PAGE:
WFM - gambling on organic growth

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Related tags: Organic food

The largest US organic and natural food retailer Whole Foods Market
(WFM) has this week entered the European market with the
acquisition of British group Fresh & Wild for $38 million.

While WFM has made no bones about its international pretensions, saying that the British acquisition was simply the first step in a wider European rollout, Bryan Roberts, analyst at M+M Planet Retail​, stressed that making the UK business work in the short term would not necessarily be an easy task.

"This is a brave move, but a necessarily modest and cautious initiative, that could be the first step in WFM becoming a genuinely international player,"​ Roberts said. "As the company has correctly pointed out, acquisition is clearly the best approach to have taken in entering the UK, with WFM using F&W as an initial vantage point to gauge the scope and nature of the UK organics market before embarking on either a vigorous rollout of the F&W chain and/or the opening of larger WFM stores."

He said that WFM would also benefit from F&W's brand equity and existing loyal customer base. Without this, it would have been obliged to open stores under its own name, recognised only by American ex-patriots and UK tourists who have visited WFM while in the US.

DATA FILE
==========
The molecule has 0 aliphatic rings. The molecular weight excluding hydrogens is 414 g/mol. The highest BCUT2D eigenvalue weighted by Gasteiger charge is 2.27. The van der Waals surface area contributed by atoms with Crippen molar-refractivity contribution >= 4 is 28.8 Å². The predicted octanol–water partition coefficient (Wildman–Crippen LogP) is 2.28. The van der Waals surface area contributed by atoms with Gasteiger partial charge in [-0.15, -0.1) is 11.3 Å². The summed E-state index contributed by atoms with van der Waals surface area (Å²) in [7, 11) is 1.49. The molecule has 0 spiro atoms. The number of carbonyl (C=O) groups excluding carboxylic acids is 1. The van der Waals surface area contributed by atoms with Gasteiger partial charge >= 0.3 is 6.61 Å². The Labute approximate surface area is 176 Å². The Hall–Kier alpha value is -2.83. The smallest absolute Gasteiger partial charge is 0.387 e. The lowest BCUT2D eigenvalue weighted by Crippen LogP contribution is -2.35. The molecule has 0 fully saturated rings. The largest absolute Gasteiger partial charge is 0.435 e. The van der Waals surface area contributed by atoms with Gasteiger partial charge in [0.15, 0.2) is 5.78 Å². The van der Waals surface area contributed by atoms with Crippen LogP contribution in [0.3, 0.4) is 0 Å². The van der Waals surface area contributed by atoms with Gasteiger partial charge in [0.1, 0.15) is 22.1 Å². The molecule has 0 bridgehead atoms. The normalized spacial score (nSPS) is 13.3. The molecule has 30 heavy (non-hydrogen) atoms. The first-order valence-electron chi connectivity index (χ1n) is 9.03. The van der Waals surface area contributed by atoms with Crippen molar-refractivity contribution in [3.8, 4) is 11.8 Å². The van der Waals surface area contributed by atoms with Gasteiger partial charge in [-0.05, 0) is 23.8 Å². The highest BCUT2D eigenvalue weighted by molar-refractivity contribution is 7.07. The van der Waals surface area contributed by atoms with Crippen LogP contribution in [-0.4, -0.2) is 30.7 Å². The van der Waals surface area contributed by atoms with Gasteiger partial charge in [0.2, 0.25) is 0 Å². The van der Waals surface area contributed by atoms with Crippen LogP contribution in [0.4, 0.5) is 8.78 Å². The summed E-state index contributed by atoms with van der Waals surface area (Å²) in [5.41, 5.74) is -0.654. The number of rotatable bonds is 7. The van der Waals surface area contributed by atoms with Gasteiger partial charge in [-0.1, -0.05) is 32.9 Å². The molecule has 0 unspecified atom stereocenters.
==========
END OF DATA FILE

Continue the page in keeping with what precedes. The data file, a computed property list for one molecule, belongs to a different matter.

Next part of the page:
"Longer-term, WFM should be able to improve F&W's performance through the benefits of its vastly superior buying power and also through its impressive private label portfolio that could be transplanted into the UK with some success,"​ Roberts said.

Despite his enthusiastic assessment of WFM's move, Roberts also sounded a note of caution. "Fresh & Wild is a loss-making business. In the year to 31 March 2003, it generated sales of £16.6 million but posted losses of more than £1 million and has yet to register a profit in its short history. Its losses were down from £1.6 million in the previous year, so there is a trend of improvement, but there is still a risk that F&W might be a drain - albeit a fairly immaterial one - on WFM's resources."

But if WFM should be able to swallow F&W's losses in the short term, it will clearly need to turn the company around as quickly as possible, a move which will not be easy even for a retailer as experienced as WFM.

The problem is, according to Roberts, that there is strong specialist competition in the UK. "The specialist market for organic and natural foods is undoubtedly a growth area, but is becoming immensely competitive, particularly in the London area [where most of F&W's stores are located],"​ he said.

"In addition to Fresh & Wild, there are other specialist organic store-based retailers, such as Planet Organic and As Nature Intended, many of which are thought to be considering expansion.